NUMEROUS WILDFIRES SCORCHING EAST IDAHO: Firefighters, air tankers busy keeping up with blazes
Firefighters are trying to keep up with the numerous wildfires that have ignited in the East Idaho area during the past few days.
As of Saturday afternoon, firefighters had contained a large wildfire that ignited Thursday on the Fort Hall Indian Reservation and had caused the evacuation of nearly 50 houses. Firefighters had also contained numerous lightning-caused wildfires that ignited in East Idaho when thunderstorms barreled through the region on Friday night.
But a massive wildfire burning between Challis and Salmon, another that has crossed into Bear Lake County from northern Utah, and a new blaze north of Idaho Falls are still burning out-of-control.
Authorities said that newest wildfire ignited Saturday morning in the area of Highway 33 east of Sage Junction and about 25 miles north of Idaho Falls. As of Saturday afternoon the wildfire had scorched 200 acres but firefighters said they expect to have it fully contained Saturday night.
The fire has not caused any injuries to people or damage to structures. Authorities said the blaze is burning on flat terrain in grass and brush and has not caused any evacuations because the flames are not threatening any structures.
Fire officials said the wildfire was caused by lightning.
Firefighting aircraft are assisting firefighters on the ground in battling this blaze as well as the one that’s spread into Bear Lake County.
The wildfire currently burning in southeast Bear Lake County ignited on Thursday afternoon in northern Utah east of Bear Lake and since then has spread into both Bear Lake County and southwestern Wyoming.
The wildfire has destroyed two fire trucks and several power lines and is threatening ranches, homes and other structures in the area. Authorities have told residents who live near the wildfire to be prepared to evacuate. The fire is burning about six miles southwest of Cokeville, Wyoming.
As of Saturday afternoon, the blaze had scorched nearly 14,000 acres and was only 20 percent contained. There is no estimate on when the wildfire will be fully contained.
Authorities said the fire has not caused any injuries to people or damage to structures.
Over 100 firefighters are battling the blaze and authorities have issued a warning that scooper planes are landing on Bear Lake to get water to fight the fire and visitors to the lake should use caution. Numerous roads in the area of the wildfire have been shut down indefinitely.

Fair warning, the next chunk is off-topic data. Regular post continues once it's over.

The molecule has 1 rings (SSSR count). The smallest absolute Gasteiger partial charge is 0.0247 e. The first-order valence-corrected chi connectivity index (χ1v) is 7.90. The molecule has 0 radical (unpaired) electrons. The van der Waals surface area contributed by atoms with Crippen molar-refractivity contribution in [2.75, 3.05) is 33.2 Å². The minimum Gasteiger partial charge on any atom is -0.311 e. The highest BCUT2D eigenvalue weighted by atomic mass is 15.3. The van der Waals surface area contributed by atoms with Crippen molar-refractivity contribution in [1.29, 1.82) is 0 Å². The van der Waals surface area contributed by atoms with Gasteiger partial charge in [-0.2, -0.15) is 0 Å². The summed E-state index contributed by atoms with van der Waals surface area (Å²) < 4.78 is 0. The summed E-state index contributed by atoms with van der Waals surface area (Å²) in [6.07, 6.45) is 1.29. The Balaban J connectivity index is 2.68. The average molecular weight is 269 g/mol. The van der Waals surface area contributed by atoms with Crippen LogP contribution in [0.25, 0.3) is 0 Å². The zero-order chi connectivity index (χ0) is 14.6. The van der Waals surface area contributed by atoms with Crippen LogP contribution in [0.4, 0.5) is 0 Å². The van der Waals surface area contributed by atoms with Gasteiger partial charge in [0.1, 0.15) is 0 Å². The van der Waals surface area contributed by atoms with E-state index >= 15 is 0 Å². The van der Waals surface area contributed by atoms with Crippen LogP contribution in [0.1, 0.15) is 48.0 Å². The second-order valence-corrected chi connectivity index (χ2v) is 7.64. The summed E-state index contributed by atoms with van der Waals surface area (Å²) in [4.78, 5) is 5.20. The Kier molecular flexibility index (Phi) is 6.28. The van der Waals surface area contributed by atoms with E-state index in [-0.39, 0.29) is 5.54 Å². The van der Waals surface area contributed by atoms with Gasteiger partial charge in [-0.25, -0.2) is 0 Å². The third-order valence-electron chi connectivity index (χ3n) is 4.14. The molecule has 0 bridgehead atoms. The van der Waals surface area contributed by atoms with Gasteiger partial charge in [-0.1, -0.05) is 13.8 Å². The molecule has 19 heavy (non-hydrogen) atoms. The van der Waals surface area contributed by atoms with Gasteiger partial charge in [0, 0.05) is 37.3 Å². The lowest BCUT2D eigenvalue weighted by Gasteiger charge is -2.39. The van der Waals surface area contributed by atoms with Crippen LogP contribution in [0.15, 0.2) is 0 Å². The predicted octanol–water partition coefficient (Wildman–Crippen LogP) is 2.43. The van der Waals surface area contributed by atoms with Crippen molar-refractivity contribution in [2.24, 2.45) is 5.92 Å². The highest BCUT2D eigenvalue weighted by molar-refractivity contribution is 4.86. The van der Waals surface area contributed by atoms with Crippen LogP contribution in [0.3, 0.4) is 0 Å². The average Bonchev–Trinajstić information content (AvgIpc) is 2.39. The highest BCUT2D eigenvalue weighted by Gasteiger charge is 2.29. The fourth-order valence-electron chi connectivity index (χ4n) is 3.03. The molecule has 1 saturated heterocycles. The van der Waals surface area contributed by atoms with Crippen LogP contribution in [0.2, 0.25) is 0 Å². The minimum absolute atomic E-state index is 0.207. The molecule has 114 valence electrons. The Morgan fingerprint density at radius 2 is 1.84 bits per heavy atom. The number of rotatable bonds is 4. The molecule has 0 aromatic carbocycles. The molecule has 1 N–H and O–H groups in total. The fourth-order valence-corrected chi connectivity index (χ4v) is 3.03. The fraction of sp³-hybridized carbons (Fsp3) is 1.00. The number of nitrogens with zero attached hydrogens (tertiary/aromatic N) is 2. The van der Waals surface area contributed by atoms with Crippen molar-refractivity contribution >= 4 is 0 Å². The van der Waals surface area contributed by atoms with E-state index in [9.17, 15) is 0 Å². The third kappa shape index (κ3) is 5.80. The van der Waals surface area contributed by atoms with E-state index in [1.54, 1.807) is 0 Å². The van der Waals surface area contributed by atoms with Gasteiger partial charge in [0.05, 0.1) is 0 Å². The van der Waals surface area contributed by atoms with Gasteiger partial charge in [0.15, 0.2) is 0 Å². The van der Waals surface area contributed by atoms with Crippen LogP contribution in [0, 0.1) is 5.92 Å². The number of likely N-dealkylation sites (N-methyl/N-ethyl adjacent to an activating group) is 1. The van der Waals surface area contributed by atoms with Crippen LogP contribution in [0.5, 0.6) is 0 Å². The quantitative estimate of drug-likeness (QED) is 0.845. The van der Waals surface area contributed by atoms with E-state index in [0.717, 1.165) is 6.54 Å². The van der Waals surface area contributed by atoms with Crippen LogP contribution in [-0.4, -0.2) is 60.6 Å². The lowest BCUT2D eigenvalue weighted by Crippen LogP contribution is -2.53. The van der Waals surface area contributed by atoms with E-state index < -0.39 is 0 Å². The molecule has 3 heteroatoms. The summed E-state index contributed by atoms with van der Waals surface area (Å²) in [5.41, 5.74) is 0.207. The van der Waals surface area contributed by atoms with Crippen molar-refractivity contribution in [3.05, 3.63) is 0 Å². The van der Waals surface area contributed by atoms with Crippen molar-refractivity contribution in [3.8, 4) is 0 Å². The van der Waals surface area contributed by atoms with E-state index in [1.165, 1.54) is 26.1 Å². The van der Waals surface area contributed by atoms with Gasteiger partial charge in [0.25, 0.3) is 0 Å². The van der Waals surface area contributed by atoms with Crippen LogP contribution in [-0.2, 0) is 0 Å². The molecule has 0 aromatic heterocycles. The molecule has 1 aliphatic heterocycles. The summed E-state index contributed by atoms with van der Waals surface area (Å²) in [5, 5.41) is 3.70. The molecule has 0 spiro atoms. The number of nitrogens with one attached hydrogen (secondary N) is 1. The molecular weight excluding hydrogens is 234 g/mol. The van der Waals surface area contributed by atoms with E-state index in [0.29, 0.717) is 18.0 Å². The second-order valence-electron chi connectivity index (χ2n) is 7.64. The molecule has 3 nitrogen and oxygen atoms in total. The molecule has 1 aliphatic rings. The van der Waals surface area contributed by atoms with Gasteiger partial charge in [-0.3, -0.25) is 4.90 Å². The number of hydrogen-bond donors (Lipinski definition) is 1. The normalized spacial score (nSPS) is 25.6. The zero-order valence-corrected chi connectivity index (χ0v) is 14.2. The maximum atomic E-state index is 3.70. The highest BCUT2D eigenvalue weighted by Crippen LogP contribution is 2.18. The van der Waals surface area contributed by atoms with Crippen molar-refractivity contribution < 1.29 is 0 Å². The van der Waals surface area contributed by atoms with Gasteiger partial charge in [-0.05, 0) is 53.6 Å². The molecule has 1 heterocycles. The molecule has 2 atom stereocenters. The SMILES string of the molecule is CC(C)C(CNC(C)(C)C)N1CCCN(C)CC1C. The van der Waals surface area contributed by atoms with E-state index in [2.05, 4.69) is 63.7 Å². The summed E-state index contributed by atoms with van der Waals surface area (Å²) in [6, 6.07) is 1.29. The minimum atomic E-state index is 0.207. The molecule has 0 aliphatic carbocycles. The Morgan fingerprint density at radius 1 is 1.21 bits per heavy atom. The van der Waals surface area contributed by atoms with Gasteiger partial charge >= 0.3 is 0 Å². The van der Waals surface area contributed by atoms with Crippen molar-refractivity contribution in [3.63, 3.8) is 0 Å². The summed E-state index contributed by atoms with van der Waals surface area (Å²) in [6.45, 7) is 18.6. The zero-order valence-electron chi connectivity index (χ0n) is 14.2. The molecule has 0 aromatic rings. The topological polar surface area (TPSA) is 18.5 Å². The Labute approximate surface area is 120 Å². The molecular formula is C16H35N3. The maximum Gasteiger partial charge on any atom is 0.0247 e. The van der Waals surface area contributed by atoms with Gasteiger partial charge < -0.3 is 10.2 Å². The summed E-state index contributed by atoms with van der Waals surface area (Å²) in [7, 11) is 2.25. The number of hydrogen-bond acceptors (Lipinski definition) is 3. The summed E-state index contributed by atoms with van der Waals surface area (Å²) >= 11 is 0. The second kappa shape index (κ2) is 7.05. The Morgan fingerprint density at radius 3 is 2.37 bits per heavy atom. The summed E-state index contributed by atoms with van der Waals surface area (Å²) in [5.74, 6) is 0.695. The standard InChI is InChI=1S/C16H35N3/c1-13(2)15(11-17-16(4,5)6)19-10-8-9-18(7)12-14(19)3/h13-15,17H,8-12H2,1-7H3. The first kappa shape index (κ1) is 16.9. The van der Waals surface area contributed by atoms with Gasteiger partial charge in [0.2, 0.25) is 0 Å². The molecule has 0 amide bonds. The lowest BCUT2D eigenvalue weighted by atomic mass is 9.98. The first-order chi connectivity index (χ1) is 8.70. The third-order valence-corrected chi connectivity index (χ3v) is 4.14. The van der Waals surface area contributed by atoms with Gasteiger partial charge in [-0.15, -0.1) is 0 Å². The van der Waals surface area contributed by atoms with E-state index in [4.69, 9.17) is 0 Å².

Fire officials have not yet commented on what could have caused the wildfire.
The region’s other raging wildfire is also its largest. The blaze west of Highway 93 between Challis and Salmon has been burning since early August and authorities said Saturday afternoon that it has grown to over 34,500 acres and is zero percent contained.
The fire is also the only one currently burning in the region that has caused injuries. Two people helping firefighters suffered minor injuries during the wildfire’s first few days.
The blaze is threatening numerous houses and other structures and residents have been told to be prepared to evacuate if necessary. The wildfire is burning in higher elevation timber country and there is no estimate on when it will be fully contained.
Nearly 700 firefighters are battling the fire with help from firefighting aircraft and many roads in the area have been closed.
Lightning caused the wildfire — just like it did the several wildfires that ignited Friday night in East Idaho.
Friday night’s lightning-caused blazes ignited north of Dubois, west of McCammon and south of Interstate 86 between American Falls and Pocatello Regional Airport. The fires ranged in size from less than acre to 80 acres but authorities said they were all contained by Saturday afternoon and none caused any injuries to people, evacuations or damage to structures.
Fort Hall authorities have not yet said what caused the only current East Idaho fire that’s resulted in evacuations.
The blaze that ignited Thursday afternoon on the Fort Hall Indian Reservation east of the Interstate 15 Fort Hall exit resulted in nearly 50 houses being evacuated on Thursday evening.
Those residents were allowed to return to their homes on Friday morning when firefighters with help from numerous firefighting aircraft were able to get the upper hand on the 2,500-acre wildfire.
Fort Hall authorities reported Saturday afternoon that the fire was 100 percent contained and had not caused any injuries to people or damage to structures.